2) Stator failures that are in the 10-20k mile mark are linked to the insulation on the windings breaking down due to heat, which indicates cheap parts. I am currently working on a unit that hopes to fix this. I hope to have it installed by sunday. Most failures before the 10k mark seem to be related to any of the other causes. *** Dan also keep in mind you are way north, do ya'll ever experiance 100 degree days with low humidity?
 

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Hizzo3 said:
do ya'll ever experiance 100 degree days with low humidity?
Hey, I'm just 350 miles away, and we NEVER experience 100 degree days with low humidity. We DO experience 100 degree days with very high >90% humidity. Now Hizzo, you're not gonna make me believe that Dallas has low humidity...
 

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cegodsey said:
Hey, I'm just 350 miles away, and we NEVER experience 100 degree days with low humidity. We DO experience 100 degree days with very high >90% humidity. Now Hizzo, you're not gonna make me believe that Dallas has low humidity...

well we are in our third year drought... we vary from 20-60% normal not including rains. Humidity is important b/c that is where most your heat transfer occurs. just dry air does very little heat transfer, which should explain why bugs never did well in the desert.
 

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>>>>>Dan also keep in mind you are way north<<<<<<

I don't believe it has ever been 100 degrees in Seattle (that I know of) so maybe that is why we don't have many stator or R/R problems up here. We're lucky to have a few weeks when you don't need long-johns.
dan
 

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Dan said:
>>>>>Dan also keep in mind you are way north<<<<<<

I don't believe it has ever been 100 degrees in Seattle (that I know of) so maybe that is why we don't have many stator or R/R problems up here. We're lucky to have a few weeks when you don't need long-johns.
dan
I envey you. sometimes i wish i had some form of cooling gear that works the opposite of heated gear....
 

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With all the concern of the electrical system for the vn750, it appears that we should not be adding any additional lights, horns, etc that can cause more of a drain on the battery, stator, R/R, etc. However, I would like to add two additional driving lights. PIAA has some (super white 55-watt bulb that you mount on the bikes front fender. You can connect the wiring harness several ways 1. To ignition switch's positive wire so lights will operate only when the ignition is on. 2. To high-beam wire so lights will operate when high-beams are on. 3. Connect to low-beam positive wire so the lights will operate when low-beam is on. 4. Connect directly to the battery's positive terminal so lamps will operate ( accessory light switch) at any time. The pre-made wiring harness has an in-line fuse and relay built into it. With the new maintenance free battery installed, does anyone foresee a problem installing the lights.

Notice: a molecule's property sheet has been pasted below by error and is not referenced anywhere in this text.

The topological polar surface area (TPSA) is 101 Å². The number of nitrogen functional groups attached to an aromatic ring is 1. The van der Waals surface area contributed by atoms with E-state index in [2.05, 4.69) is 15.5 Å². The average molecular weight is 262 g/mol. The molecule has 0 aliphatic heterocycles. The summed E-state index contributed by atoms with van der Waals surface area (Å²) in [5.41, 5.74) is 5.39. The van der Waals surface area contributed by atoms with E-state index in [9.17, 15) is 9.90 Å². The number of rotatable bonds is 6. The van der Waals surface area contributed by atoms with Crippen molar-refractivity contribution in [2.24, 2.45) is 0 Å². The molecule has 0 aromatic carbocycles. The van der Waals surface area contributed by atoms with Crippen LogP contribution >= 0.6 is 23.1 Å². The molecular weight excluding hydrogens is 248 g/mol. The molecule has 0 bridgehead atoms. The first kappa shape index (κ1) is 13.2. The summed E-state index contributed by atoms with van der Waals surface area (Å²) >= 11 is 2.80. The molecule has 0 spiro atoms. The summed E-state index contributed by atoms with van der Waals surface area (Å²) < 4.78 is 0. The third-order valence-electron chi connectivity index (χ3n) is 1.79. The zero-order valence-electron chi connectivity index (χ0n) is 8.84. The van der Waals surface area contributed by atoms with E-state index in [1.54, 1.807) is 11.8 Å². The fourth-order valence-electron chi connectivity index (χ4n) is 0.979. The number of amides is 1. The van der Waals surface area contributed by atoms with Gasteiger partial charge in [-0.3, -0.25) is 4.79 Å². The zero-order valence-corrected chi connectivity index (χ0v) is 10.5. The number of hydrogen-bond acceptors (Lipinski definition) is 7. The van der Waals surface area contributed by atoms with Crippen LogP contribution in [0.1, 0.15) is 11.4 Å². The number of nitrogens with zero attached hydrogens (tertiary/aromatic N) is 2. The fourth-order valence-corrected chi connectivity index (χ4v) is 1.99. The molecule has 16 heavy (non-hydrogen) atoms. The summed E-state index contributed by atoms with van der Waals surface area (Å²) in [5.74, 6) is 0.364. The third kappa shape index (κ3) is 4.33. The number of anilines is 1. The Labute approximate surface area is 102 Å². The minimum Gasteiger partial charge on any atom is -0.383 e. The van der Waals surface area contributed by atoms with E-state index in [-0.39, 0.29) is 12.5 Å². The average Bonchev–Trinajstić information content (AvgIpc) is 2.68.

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danield said:
With all the concern of the electrical system for the vn750, it appears that we should not be adding any additional lights, horns, etc that can cause more of a drain on the battery, stator, R/R, etc. However, I would like to add two additional driving lights. PIAA has some (super white 55-watt bulb that you mount on the bikes front fender. You can connect the wiring harness several ways 1. To ignition switch's positive wire so lights will operate only when the ignition is on. 2. To high-beam wire so lights will operate when high-beams are on. 3. Connect to low-beam positive wire so the lights will operate when low-beam is on. 4. Connect directly to the battery's positive terminal so lamps will operate ( accessory light switch) at any time. The pre-made wiring harness has an in-line fuse and relay built into it. With the new maintenance free battery installed, does anyone foresee a problem installing the lights.
Yes, I would not add lights ofer 20 whats each, and add a switch so they only turn on when on the highway and not in the city.